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Open AccessArticle

Repurposing Disulfiram (Tetraethylthiuram Disulfide) as a Potential Drug Candidate against Borrelia burgdorferi In Vitro and In Vivo

1
Biomaterials and Advanced Drug Delivery, Stanford Cardiovascular Pharmacology Division, Cardiovascular Institute, Stanford University School of Medicine, Palo Alto, CA 94304, USA
2
Department of Plant Biology, Carnegie Institute for Science, Stanford University, Palo Alto, CA 94305, USA
*
Author to whom correspondence should be addressed.
Received: 10 July 2020 / Revised: 17 September 2020 / Accepted: 21 September 2020 / Published: 22 September 2020
(This article belongs to the Special Issue Drugs Repurposing for the Treatment of Bacterial Infections)
Lyme disease caused by the Borrelia burgdorferi (Bb or B. burgdorferi) is the most common vector-borne, multi-systemic disease in the USA. Although most Lyme disease patients can be cured with a course of the first line of antibiotic treatment, some patients are intolerant to currently available antibiotics, necessitating the development of more effective therapeutics. We previously found several drugs, including disulfiram, that exhibited effective activity against B. burgdorferi. In the current study, we evaluated the potential of repurposing the FDA-approved drug, disulfiram for its borreliacidal activity. Our results indicate disulfiram has excellent borreliacidal activity against both the log and stationary phase B. burgdorferi sensu stricto B31 MI. Treatment of mice with disulfiram eliminated the B. burgdorferi sensu stricto B31 MI completely from the hearts and urinary bladder by day 28 post infection. Moreover, disulfiram-treated mice showed reduced expressions of inflammatory markers, and thus they were protected from histopathology and cardiac organ damage. Furthermore, disulfiram-treated mice showed significantly lower amounts of total antibody titers (IgM and IgG) at day 21 and total IgG2b at day 28 post infection. FACS analysis of lymph nodes revealed a decrease in the percentage of CD19+ B cells and an increase in total percentage of CD3+ T cells, CD3+ CD4+ T helpers, and naive and effector memory cells in disulfiram-treated mice. Together, our findings suggest that disulfiram has the potential to be repurposed as an effective antibiotic for treating Lyme disease. View Full-Text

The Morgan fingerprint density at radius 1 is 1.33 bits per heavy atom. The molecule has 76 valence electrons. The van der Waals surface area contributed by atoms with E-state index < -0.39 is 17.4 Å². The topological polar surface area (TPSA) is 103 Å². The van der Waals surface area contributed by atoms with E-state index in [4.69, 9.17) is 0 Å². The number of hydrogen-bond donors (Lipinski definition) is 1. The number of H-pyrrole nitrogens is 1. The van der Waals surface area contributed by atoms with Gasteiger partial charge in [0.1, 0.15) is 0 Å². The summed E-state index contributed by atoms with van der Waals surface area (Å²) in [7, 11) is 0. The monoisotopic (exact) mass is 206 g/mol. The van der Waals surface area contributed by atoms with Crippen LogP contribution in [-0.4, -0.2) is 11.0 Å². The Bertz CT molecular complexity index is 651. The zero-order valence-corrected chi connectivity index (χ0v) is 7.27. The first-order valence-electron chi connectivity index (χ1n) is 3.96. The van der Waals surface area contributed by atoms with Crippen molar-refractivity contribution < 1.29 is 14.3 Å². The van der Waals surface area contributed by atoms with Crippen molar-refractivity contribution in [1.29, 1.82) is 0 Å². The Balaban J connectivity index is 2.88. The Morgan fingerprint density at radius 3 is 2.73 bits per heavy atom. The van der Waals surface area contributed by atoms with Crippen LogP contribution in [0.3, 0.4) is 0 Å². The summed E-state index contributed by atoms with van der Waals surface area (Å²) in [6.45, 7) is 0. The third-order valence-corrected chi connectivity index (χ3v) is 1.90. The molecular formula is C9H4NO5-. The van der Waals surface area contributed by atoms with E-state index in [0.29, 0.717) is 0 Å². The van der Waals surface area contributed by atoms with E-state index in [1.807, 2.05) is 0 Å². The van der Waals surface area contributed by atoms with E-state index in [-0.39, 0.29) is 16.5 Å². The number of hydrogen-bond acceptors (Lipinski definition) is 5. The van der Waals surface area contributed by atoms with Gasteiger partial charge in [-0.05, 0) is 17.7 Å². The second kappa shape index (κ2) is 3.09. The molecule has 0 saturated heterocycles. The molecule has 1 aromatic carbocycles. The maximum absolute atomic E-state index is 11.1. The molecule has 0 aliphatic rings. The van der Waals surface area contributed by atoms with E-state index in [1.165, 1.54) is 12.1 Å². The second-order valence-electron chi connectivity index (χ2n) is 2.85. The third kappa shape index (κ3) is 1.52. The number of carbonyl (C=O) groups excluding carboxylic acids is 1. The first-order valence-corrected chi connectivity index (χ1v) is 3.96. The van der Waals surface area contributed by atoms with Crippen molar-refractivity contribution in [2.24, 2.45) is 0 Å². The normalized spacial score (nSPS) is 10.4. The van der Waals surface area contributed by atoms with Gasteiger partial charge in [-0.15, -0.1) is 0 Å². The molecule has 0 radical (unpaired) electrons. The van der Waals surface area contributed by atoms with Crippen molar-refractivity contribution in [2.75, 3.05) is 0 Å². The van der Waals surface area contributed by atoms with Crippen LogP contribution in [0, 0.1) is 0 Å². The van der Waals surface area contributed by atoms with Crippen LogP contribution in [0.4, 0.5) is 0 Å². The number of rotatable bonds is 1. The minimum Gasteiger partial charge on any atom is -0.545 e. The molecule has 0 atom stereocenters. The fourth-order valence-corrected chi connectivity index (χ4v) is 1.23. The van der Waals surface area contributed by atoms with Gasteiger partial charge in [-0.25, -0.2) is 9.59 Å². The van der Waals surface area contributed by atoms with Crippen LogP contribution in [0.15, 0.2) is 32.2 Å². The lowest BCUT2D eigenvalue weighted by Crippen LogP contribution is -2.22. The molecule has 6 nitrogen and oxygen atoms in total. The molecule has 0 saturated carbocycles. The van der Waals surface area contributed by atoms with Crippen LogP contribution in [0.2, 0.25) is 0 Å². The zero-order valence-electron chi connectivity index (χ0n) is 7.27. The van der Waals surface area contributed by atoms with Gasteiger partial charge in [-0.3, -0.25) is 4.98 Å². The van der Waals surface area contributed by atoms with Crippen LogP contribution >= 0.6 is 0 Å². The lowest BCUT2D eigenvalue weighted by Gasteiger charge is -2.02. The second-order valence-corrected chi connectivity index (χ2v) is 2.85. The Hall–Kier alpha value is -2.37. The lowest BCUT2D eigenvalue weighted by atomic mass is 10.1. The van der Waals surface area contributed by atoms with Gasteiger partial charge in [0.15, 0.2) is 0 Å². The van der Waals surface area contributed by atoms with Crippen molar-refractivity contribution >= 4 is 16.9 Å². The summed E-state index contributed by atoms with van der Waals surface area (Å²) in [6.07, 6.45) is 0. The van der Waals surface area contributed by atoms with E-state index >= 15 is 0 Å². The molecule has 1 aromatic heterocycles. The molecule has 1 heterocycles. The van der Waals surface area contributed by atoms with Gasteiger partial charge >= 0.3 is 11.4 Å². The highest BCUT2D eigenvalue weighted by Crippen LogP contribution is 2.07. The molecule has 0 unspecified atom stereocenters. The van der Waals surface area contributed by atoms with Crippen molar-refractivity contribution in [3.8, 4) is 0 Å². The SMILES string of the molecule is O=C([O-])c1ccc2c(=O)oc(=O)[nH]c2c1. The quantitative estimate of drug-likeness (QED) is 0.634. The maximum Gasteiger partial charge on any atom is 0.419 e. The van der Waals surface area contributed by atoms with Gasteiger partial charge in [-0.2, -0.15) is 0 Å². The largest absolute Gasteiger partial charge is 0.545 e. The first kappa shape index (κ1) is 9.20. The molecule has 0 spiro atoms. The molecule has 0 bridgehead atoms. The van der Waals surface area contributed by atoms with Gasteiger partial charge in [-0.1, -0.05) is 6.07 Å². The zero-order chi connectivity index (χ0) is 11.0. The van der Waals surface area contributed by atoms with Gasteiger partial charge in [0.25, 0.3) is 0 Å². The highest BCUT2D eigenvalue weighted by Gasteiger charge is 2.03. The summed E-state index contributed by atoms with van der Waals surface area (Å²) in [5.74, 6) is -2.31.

Keywords: lyme disease; Borrelia burgdorferi; antimicrobial activity; disulfiram; lyme carditis lyme disease; Borrelia burgdorferi; antimicrobial activity; disulfiram; lyme carditis
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MDPI and ACS Style

Potula, H.-H.S.K.; Shahryari, J.; Inayathullah, M.; Malkovskiy, A.V.; Kim, K.-M.; Rajadas, J. Repurposing Disulfiram (Tetraethylthiuram Disulfide) as a Potential Drug Candidate against Borrelia burgdorferi In Vitro and In Vivo. Antibiotics 2020, 9, 633. https://0-doi-org.brum.beds.ac.uk/10.3390/antibiotics9090633

AMA Style

Potula H-HSK, Shahryari J, Inayathullah M, Malkovskiy AV, Kim K-M, Rajadas J. Repurposing Disulfiram (Tetraethylthiuram Disulfide) as a Potential Drug Candidate against Borrelia burgdorferi In Vitro and In Vivo. Antibiotics. 2020; 9(9):633. https://0-doi-org.brum.beds.ac.uk/10.3390/antibiotics9090633

Chicago/Turabian Style

Potula, Hari-Hara S.K.; Shahryari, Jahanbanoo; Inayathullah, Mohammed; Malkovskiy, Andrey V.; Kim, Kwang-Min; Rajadas, Jayakumar. 2020. "Repurposing Disulfiram (Tetraethylthiuram Disulfide) as a Potential Drug Candidate against Borrelia burgdorferi In Vitro and In Vivo" Antibiotics 9, no. 9: 633. https://0-doi-org.brum.beds.ac.uk/10.3390/antibiotics9090633

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